New job? New baby? Newlywed? Find out how your taxes could change.
February 27, 2017
Was last year full of change for you? Maybe you started your soon-to-be epic career, welcomed a new addition to your family or tied the knot with the love of your life. If any of these sound familiar, it’s good to remember to keep your friendly federal tax team – a.k.a. the Canada Revenue Agency (CRA) – in the know. Big changes in your life can mean big changes to your taxes, so we’ve come up with a few scenarios to walk you through what you should know along the way.
You started your first job
The switch up from student to fully-fledged employed adult can be a big one. You might have been surprised to see how much tax came out of your first paycheque, but there’s a chance you have a tax credit waiting to be claimed. If you couldn’t claim all of your tuition and education credits while you were in school, and didn’t transfer all of them to someone else, they would have carried forward when you filed your next return. That means they could be used this year to lower your overall tax bill.
You put a ring on it
Congrats! While you’re enjoying heartwarming wedded bliss, take a moment to loop in the CRA of your new marital status with an RC65 Form – Change of marital status. Here’s some more good stuff to know:
- Though you might do everything together, taxes won’t be one of them. Spouses still file their own returns at tax time, but you’ll include your partner’s SIN and net income on the first page.
- You won’t end up paying more taxes, but benefits like the GST/HST and Canada Child Benefit (CCB) can be affected by your new household income.
You bought your first place
No more rent payments for you! If you’re a first-time homebuyer you’re eligible for the Homebuyers' amount. This is a $5,000 credit, which works out to $750 in tax savings.
Here’s a few more things to know:
- If you bought your place with your better half, the credit can be split between you if you’re both first-time buyers.
- You don’t need a specific receipt to make this claim – you’ll just need to have the paperwork that proves you bought a house in the past year if the CRA asks.
- If you borrowed from your RRSP for your down payment, you have two years before the CRA will start asking you to repay it.
You’ve got a little one on the way
Hello, baby! The first few weeks with a new addition can be a bit hectic, you may have forgotten you registered your child at the time of birth. Here’s what else you should know:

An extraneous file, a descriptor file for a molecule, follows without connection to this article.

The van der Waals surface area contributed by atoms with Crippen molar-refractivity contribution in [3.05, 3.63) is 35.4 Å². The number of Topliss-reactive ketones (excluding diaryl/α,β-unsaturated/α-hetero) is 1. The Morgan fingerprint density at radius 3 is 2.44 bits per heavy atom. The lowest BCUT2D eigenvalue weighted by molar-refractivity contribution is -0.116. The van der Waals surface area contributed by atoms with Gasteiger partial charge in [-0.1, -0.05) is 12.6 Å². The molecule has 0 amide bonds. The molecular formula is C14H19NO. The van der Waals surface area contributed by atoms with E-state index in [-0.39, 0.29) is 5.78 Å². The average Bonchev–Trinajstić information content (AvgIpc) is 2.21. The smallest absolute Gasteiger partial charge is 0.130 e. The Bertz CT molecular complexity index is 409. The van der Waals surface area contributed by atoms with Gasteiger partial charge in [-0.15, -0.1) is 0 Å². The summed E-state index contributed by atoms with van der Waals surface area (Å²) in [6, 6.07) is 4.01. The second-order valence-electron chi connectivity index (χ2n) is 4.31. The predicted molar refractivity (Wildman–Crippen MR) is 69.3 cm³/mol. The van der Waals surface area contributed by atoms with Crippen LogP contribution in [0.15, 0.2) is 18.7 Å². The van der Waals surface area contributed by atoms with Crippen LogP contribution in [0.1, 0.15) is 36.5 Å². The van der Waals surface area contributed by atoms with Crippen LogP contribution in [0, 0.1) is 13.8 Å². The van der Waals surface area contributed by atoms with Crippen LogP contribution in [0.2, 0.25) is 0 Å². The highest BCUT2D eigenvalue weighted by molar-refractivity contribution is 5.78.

- You might start receiving Canada Child Benefit (CCB) payments: This monthly payment is determined by household income, and is meant to help with the cost of raising a child.
- You’ve taken maternity or parental leave: New parents that will receive Employment Insurance payments should remember that this income is taxable, so can mean a tax bill at the end of the year depending on what other income was earned during the rest of the year.
- You’re thinking about starting an RESP: Your little one won’t be little forever. Though post-secondary education seems like a long way off, deposits into a Registered Education Savings Plan (RESP) can qualify for matched dollars through the Canadian Education Savings Grant, so it’s a good idea to start early.
Had some other life changes in the last few months?
Maybe you went through some other big changes that aren’t listed above, and are wondering if they affect your taxes…
- Are you a single parent with a child who turned 18 last year?
- Is your spouse earning significantly more income this year?
- Did your spouse quit a job to stay at home with the children?
- Are you caring for an elderly parent?
If you answered yes to any of these questions, then your tax situation has changed too. It’s a good time to consult a Tax Expert to make sure you have the right amount of tax being withheld by your employer, and see if you might qualify for other credits or deductions.
When big changes come along, it’s easy to get swept up in them and put your taxes on the backburner. Taking a minute to update the CRA of any tax-changing events will save you some headaches down the road, so keep them in the know!